Tip: how to keep adjacent text together on the same line

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martin
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Tip: how to keep adjacent text together on the same line

Post by martin »

Here's a quick tip from our recent blog post on how to keep text together using a zero-width joiner character. You can insert the joiner between two characters to ensure those neighboring characters appear on the same line. This is useful in situations like this:

Image

In the above screenshot you can see that the words "when/if" have been split between two lines. If you place the insertion point (aka caret) after the slash and use the menu Insert > Special Character > Spaces > Zero Width Joiner the joiner will ensure the slash and "i" are kept together. The line wrapping point will be adjusted like so:

Image

adryan
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Re: Tip: how to keep adjacent text together on the same line

Post by adryan »

G’day, Martin et al

Yeah, but….

It’s not actually zero width, as Align Justify will (usually) demonstrate.

As Martin says, you can position the insertion point immediately after the slash, but this has to be done directly with the cursor in that position. You can’t position the cursor immediately before the “if” and then use the back arrow because that will position the insertion point before the slash. However, you can position the cursor immediately before the “if” and then insert the joiner right there.

You also need to be aware that Find/Replace may give unexpected results.

Cheers,
Adrian
MacBook Pro (mid-2014)
macOS Mojave 10.14.6
Nisus Writer user since 1996

martin
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Re: Tip: how to keep adjacent text together on the same line

Post by martin »

adryan wrote:
2020-05-04 23:12:08
It’s not actually zero width, as Align Justify will (usually) demonstrate.
In a quick test it seems to me that the zero-width joiner does not affect how full justification spaces the line:

justify.png
justify.png (18.48 KiB) Viewed 656 times

In the above screenshot the zero-width joiner is again after the slash and before the "i" in "if", but you can see the letters remain equally spaced. There is no additional space allocated for the zero-width joiner. Or did you mean something else?
You can’t position the cursor immediately before the “if” and then use the back arrow because that will position the insertion point before the slash.
There's nothing unexpected about that! That's exactly how the insertion point should behave. The arrow keys must allow you to move the caret around and skip adjacent characters.
However, you can position the cursor immediately before the “if” and then insert the joiner right there.
Exactly so. But again, there's nothing unusual about that. This is all normal insertion point behavior. You can get the insertion point where it needs to go however you like before inserting the joiner.
You also need to be aware that Find/Replace may give unexpected results.
That is however true and is a real drawback. The joiner will disrupt find operations that try to match text around the joiner. You won't have any trouble finding "when" or "if" in the example, but you would fail to match the whole "when/if" compound term, or even just "/if".

This deficiency in the joiner points to the need to add a "keep together" formatting command. That way text can be marked for the same line without editing the underlying characters.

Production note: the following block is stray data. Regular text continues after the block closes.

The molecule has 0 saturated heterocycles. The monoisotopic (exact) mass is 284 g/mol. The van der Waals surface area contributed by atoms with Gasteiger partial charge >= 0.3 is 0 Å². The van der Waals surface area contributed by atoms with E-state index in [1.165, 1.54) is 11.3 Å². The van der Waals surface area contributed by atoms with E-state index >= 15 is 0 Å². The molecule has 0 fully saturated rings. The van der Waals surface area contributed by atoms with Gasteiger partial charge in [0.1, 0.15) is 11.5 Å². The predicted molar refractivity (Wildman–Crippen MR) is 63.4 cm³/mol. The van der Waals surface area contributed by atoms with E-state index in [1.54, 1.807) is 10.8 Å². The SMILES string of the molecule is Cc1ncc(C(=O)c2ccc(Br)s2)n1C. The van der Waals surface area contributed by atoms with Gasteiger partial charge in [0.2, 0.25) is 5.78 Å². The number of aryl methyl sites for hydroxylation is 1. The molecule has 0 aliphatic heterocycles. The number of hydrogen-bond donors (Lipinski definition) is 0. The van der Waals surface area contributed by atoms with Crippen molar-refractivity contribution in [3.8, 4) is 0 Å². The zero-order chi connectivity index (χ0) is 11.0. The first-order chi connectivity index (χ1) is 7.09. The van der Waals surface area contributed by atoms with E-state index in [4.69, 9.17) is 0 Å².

Thanks for your thoughts and reply Adrian!

adryan
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Re: Tip: how to keep adjacent text together on the same line

Post by adryan »

G’day, Martin et al

Yes, such a special-purpose command would be better.

The attached file shows the joiner with a clearly non-zero width. In fact, by inserting or deleting characters in a subsequent word in that line, you can see the joiner width expanding or contracting before your very eyes!

%22Zero%22 Width Joiner.rtf
(20.2 KiB) Downloaded 11 times

My other comments were more just in the nature of a “heads-up” for anyone using this method.

Cheers,
Adrian
MacBook Pro (mid-2014)
macOS Mojave 10.14.6
Nisus Writer user since 1996

martin
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Re: Tip: how to keep adjacent text together on the same line

Post by martin »

adryan wrote:
2020-05-05 13:59:36
The attached file shows the joiner with a clearly non-zero width. In fact, by inserting or deleting characters in a subsequent word in that line, you can see the joiner width expanding or contracting before your very eyes!
That's interesting Adrian. Thank you for the example file that showcases the unwanted spacing.

It looks like the extra spacing occurs in your file because the chosen font (Palatino) cannot display the zero-width joiner. That may seem like an odd statement, but technically the font validates each and every character in the text, including whitespace and zero-width characters. If the font doesn't specifically include the character in its display repertoire then Nisus Writer must calculate a fallback font. The mismatched fonts cause the unwanted spacing.

Try some other fonts and you should see that the zero-width joiner usually doesn't affect spacing. For example, the joiner behaves properly with Times New Roman, Arial, Lucida Grande, Tahoma, etc. But this behavior is not universal, even when the font is uniform. For example: "Courier New" behaves properly, but "Courier" undesirably reserves space for the joiner.

Ultimately the font gets to control the spacing. This is intentional. For example: the thin space character can be a different width in different fonts.

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